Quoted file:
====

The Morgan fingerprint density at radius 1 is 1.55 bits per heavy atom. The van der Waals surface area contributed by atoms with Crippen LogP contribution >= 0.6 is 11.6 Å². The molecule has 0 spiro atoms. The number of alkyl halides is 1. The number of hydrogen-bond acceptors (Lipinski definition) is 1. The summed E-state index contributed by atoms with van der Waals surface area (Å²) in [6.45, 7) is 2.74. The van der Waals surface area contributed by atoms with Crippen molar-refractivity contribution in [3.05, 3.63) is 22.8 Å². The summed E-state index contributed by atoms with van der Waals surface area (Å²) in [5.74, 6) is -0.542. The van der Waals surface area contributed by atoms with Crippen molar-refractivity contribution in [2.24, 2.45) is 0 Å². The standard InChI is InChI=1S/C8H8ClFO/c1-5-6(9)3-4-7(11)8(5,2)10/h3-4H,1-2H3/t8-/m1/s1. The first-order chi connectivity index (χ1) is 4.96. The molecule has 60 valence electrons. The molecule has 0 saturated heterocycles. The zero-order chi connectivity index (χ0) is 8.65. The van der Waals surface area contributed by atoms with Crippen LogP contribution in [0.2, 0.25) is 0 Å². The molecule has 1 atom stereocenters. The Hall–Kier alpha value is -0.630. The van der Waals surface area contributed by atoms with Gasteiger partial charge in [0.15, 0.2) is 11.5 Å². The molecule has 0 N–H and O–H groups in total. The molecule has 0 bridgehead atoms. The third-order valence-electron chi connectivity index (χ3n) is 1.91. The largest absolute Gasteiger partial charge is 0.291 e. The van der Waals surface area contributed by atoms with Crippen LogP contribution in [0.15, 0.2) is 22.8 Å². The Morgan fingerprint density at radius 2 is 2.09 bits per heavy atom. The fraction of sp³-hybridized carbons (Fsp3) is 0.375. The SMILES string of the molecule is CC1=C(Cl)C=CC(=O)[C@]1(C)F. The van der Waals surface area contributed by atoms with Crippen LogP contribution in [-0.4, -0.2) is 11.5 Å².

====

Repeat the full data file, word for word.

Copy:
The Morgan fingerprint density at radius 1 is 1.55 bits per heavy atom. The van der Waals surface area contributed by atoms with Crippen LogP contribution >= 0.6 is 11.6 Å². The molecule has 0 spiro atoms. The number of alkyl halides is 1. The number of hydrogen-bond acceptors (Lipinski definition) is 1. The summed E-state index contributed by atoms with van der Waals surface area (Å²) in [6.45, 7) is 2.74. The van der Waals surface area contributed by atoms with Crippen molar-refractivity contribution in [3.05, 3.63) is 22.8 Å². The summed E-state index contributed by atoms with van der Waals surface area (Å²) in [5.74, 6) is -0.542. The van der Waals surface area contributed by atoms with Crippen molar-refractivity contribution in [2.24, 2.45) is 0 Å². The standard InChI is InChI=1S/C8H8ClFO/c1-5-6(9)3-4-7(11)8(5,2)10/h3-4H,1-2H3/t8-/m1/s1. The first-order chi connectivity index (χ1) is 4.96. The molecule has 60 valence electrons. The molecule has 0 saturated heterocycles. The zero-order chi connectivity index (χ0) is 8.65. The van der Waals surface area contributed by atoms with Crippen LogP contribution in [0.2, 0.25) is 0 Å². The molecule has 1 atom stereocenters. The Hall–Kier alpha value is -0.630. The van der Waals surface area contributed by atoms with Gasteiger partial charge in [0.15, 0.2) is 11.5 Å². The molecule has 0 N–H and O–H groups in total. The molecule has 0 bridgehead atoms. The third-order valence-electron chi connectivity index (χ3n) is 1.91. The largest absolute Gasteiger partial charge is 0.291 e. The van der Waals surface area contributed by atoms with Crippen LogP contribution in [0.15, 0.2) is 22.8 Å². The Morgan fingerprint density at radius 2 is 2.09 bits per heavy atom. The fraction of sp³-hybridized carbons (Fsp3) is 0.375. The SMILES string of the molecule is CC1=C(Cl)C=CC(=O)[C@]1(C)F. The van der Waals surface area contributed by atoms with Crippen LogP contribution in [-0.4, -0.2) is 11.5 Å².